The installation of fire detection and suppression systems is often regarded as a grudge buy by companies and is, therefore, regarded as a costly expense in the ‘unlikely’ event of a fire, JSE-listed security firm Jasco Security Solutions fire solutions division sales engineer Indran Govender tells Engineering News.
“Although the installation of a fire prevention and protection system is high on the agendas of all qualified safety, health, environment and quality (Sheq) professionals, companies often invest in solutions and assume that these solutions are sufficient for many years to come,” he states.
Govender adds that, as with any type of equipment, maintenance and regular operational checks are necessary to ensure that the equipment is in good working order to prevent potential losses should future fire occur.
He says that many of these operational functionality system checks need to be scheduled and conducted on a yearly basis; however, fire checks should be conducted on a quarterly basis.
Govender stresses that, unless a dedicated official in the company is driving the system monitoring process, it is likely to go unchecked.
“The system maintenance process must be given the highest priority, as it is not only the equipment that is at risk of loss and damage but people’s lives are also at stake,” he emphasises.
Further, Govender highlights that evacuation tests need to be conducted regularly to create a smooth process, as “it is a proven fact that the more often evacuation and fire drills are conducted, the smoother the process,
with less panic or hysteria in the event of a real fire”.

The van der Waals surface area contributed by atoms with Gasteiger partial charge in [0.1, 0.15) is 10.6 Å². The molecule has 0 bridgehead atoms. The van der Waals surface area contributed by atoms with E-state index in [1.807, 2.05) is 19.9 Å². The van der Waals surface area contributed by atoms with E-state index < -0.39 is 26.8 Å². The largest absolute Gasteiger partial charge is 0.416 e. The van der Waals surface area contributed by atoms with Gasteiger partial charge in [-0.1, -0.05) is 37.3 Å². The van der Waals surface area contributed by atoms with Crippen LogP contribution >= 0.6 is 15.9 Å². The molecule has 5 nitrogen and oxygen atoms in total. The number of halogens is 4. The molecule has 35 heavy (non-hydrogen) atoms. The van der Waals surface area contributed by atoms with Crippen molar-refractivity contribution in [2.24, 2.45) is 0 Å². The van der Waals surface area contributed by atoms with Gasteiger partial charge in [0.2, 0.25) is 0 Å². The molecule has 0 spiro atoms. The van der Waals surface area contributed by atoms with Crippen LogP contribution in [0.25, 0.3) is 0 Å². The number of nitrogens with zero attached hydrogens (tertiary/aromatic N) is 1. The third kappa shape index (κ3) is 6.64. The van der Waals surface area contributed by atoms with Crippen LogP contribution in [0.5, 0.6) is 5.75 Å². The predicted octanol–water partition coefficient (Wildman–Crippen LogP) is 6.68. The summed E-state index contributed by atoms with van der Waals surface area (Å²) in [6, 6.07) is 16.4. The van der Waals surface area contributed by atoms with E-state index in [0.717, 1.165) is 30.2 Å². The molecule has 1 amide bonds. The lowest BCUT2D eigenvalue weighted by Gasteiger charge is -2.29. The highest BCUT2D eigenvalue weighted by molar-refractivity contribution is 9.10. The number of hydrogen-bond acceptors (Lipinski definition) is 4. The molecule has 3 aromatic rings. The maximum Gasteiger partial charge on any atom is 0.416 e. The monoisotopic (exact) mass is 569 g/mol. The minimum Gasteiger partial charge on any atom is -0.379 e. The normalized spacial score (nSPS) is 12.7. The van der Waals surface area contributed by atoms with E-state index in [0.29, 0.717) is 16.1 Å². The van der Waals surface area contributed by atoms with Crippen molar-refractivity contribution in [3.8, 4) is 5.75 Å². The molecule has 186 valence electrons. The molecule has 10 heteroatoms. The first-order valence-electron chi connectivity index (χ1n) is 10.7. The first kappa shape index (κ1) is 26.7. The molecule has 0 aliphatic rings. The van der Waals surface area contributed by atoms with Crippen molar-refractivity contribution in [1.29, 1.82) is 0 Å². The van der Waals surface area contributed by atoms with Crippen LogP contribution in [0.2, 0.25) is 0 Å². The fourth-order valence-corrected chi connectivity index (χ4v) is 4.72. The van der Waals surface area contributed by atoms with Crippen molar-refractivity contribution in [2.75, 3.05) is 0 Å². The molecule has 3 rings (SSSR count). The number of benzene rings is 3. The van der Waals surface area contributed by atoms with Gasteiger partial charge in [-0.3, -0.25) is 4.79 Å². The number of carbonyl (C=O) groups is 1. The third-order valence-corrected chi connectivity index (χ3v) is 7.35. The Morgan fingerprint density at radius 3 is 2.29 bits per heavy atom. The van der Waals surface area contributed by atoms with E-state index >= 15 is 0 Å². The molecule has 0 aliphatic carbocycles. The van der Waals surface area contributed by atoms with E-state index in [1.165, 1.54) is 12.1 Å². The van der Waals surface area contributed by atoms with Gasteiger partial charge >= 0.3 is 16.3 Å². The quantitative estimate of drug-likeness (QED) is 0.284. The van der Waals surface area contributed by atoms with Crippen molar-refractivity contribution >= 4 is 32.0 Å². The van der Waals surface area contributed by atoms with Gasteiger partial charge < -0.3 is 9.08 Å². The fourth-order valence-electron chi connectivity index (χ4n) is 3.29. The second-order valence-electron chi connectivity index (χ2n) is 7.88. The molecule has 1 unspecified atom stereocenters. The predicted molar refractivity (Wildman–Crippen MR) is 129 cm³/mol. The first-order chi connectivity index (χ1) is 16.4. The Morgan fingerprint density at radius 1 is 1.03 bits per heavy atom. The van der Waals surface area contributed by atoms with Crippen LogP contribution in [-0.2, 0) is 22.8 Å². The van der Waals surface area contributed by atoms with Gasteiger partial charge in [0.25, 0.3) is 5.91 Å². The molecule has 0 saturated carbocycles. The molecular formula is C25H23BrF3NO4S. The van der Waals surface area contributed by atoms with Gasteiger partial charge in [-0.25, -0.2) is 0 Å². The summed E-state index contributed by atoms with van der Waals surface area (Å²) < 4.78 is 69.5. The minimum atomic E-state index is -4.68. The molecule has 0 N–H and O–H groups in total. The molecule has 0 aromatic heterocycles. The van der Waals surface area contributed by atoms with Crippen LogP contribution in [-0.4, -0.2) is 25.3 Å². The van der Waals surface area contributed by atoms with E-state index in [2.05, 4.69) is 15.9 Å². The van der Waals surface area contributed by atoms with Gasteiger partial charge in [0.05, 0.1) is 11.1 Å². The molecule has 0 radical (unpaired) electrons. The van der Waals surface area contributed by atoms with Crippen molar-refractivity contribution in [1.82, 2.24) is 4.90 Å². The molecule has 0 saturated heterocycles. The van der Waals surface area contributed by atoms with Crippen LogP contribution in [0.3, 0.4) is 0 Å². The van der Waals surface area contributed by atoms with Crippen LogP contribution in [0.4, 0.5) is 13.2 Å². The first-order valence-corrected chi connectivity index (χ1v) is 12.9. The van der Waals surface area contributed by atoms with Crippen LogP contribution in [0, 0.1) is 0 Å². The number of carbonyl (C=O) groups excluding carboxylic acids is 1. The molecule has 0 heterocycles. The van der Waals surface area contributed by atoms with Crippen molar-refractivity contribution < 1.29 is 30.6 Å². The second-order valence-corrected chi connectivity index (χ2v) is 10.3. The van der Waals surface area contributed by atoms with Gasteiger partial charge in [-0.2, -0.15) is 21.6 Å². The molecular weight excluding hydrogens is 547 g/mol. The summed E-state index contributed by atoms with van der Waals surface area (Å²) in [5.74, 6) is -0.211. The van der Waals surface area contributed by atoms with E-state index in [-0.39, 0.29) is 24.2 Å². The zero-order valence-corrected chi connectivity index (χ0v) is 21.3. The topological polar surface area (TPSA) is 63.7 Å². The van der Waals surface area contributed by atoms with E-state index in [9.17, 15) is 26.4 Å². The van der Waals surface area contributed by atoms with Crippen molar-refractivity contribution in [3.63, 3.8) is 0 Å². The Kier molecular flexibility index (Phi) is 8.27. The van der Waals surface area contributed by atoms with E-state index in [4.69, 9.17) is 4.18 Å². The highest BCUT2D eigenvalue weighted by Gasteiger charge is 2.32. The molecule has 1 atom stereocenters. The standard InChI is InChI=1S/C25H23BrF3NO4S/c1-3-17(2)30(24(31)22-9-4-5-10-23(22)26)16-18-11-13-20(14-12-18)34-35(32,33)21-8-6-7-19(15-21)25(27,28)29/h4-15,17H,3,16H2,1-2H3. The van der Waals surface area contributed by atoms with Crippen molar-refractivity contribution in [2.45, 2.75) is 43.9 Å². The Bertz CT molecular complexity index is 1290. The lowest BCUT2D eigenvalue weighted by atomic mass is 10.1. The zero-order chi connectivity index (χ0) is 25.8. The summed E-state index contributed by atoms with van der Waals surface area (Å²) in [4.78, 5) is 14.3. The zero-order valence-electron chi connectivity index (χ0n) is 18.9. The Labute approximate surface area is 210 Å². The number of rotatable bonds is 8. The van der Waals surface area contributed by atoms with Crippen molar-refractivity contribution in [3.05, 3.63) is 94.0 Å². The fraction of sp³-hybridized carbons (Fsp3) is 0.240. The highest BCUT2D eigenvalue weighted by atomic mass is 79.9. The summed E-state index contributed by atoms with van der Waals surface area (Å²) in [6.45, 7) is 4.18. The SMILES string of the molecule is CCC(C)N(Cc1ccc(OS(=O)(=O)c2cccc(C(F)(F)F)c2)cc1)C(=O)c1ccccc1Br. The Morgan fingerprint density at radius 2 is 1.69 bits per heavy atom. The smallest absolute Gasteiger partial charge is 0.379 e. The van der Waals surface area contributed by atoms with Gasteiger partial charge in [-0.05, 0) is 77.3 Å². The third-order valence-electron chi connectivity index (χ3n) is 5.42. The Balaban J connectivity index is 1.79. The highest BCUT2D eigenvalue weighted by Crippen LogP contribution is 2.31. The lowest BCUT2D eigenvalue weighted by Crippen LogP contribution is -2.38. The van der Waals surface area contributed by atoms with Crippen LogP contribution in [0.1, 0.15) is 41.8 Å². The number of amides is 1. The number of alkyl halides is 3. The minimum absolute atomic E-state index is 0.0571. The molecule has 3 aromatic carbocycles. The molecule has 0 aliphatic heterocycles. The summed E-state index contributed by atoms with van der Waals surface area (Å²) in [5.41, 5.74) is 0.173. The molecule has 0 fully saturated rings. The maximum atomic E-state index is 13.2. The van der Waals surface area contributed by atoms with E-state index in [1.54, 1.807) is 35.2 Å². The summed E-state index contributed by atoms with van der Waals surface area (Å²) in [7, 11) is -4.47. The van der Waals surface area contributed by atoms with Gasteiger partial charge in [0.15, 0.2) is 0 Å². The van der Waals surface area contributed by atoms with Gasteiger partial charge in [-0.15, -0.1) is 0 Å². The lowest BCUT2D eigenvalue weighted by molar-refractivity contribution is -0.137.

Moreover, he notes that many of the fire safety regulatory bodies in South Africa provide support for the fire industry and its clients, but often lack the capability to enforce standards, policies and regulations.
Govender says that, to become Fire Detection Installers Association- (FDIA-) certified, a supplier and installer of fire prevention and suppression equipment requires only three reference sites to be submitted for assessment.
“Three of the best projects are chosen by the installer, but there could be many projects where the workmanship and solutions are not up to standard. Installations should be checked by an industry body, which independently signs off the project. This will ensure that installers’ quality levels never fluctuate, thus providing the end-user with peace of mind,” he states.
Govender would like to see associations, such as FDIA, the South African Qualification and Certification Committee for the Fire Industry, the Private Security Industry Regulatory Authority and the Construction Industry Development Board, overseeing the tender and quotation process for fire prevention and protection certification.
He believes this is necessary so that companies can adhere to specific rules and regulations, creating a benchmark for the industry.
“Standards and industry bodies are essential to ensure that companies adhere to the highest levels of workmanship. Training forms an important component of the agendas of these bodies, including ongoing training and providing end-user customers with the best possible service levels. These bodies should also be instrumental in providing customers with recourse, after the installation has taken place, through follow-up inspections,” he concludes.